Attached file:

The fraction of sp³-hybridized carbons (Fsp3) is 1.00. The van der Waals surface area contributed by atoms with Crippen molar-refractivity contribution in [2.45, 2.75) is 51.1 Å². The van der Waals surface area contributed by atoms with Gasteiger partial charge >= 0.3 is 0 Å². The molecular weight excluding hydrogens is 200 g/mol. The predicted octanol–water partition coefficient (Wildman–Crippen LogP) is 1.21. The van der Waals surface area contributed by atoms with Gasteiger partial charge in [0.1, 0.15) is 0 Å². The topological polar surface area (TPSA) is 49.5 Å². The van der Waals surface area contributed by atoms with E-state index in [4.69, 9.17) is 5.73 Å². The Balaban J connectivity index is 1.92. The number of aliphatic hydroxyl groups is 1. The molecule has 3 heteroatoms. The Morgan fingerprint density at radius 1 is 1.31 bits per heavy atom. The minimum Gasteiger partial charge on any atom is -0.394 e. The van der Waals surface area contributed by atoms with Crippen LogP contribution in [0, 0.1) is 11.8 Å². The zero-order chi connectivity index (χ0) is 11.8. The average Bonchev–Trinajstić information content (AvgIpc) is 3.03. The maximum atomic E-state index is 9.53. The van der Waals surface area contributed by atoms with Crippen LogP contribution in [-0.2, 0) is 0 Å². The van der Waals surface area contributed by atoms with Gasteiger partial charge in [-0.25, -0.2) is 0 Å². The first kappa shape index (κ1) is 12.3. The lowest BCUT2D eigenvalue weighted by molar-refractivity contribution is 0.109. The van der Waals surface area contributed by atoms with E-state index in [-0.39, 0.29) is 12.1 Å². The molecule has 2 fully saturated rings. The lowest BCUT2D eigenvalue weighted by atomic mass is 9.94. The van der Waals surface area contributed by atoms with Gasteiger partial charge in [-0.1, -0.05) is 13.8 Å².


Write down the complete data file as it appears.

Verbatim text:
The fraction of sp³-hybridized carbons (Fsp3) is 1.00. The van der Waals surface area contributed by atoms with Crippen molar-refractivity contribution in [2.45, 2.75) is 51.1 Å². The van der Waals surface area contributed by atoms with Gasteiger partial charge >= 0.3 is 0 Å². The molecular weight excluding hydrogens is 200 g/mol. The predicted octanol–water partition coefficient (Wildman–Crippen LogP) is 1.21. The van der Waals surface area contributed by atoms with Gasteiger partial charge in [0.1, 0.15) is 0 Å². The topological polar surface area (TPSA) is 49.5 Å². The van der Waals surface area contributed by atoms with E-state index in [4.69, 9.17) is 5.73 Å². The Balaban J connectivity index is 1.92. The number of aliphatic hydroxyl groups is 1. The molecule has 3 heteroatoms. The Morgan fingerprint density at radius 1 is 1.31 bits per heavy atom. The minimum Gasteiger partial charge on any atom is -0.394 e. The van der Waals surface area contributed by atoms with Crippen LogP contribution in [0, 0.1) is 11.8 Å². The zero-order chi connectivity index (χ0) is 11.8. The average Bonchev–Trinajstić information content (AvgIpc) is 3.03. The maximum atomic E-state index is 9.53. The van der Waals surface area contributed by atoms with Crippen LogP contribution in [-0.2, 0) is 0 Å². The van der Waals surface area contributed by atoms with Gasteiger partial charge in [-0.25, -0.2) is 0 Å². The first kappa shape index (κ1) is 12.3. The lowest BCUT2D eigenvalue weighted by molar-refractivity contribution is 0.109. The van der Waals surface area contributed by atoms with E-state index in [-0.39, 0.29) is 12.1 Å². The molecule has 2 fully saturated rings. The lowest BCUT2D eigenvalue weighted by atomic mass is 9.94. The van der Waals surface area contributed by atoms with Gasteiger partial charge in [-0.1, -0.05) is 13.8 Å².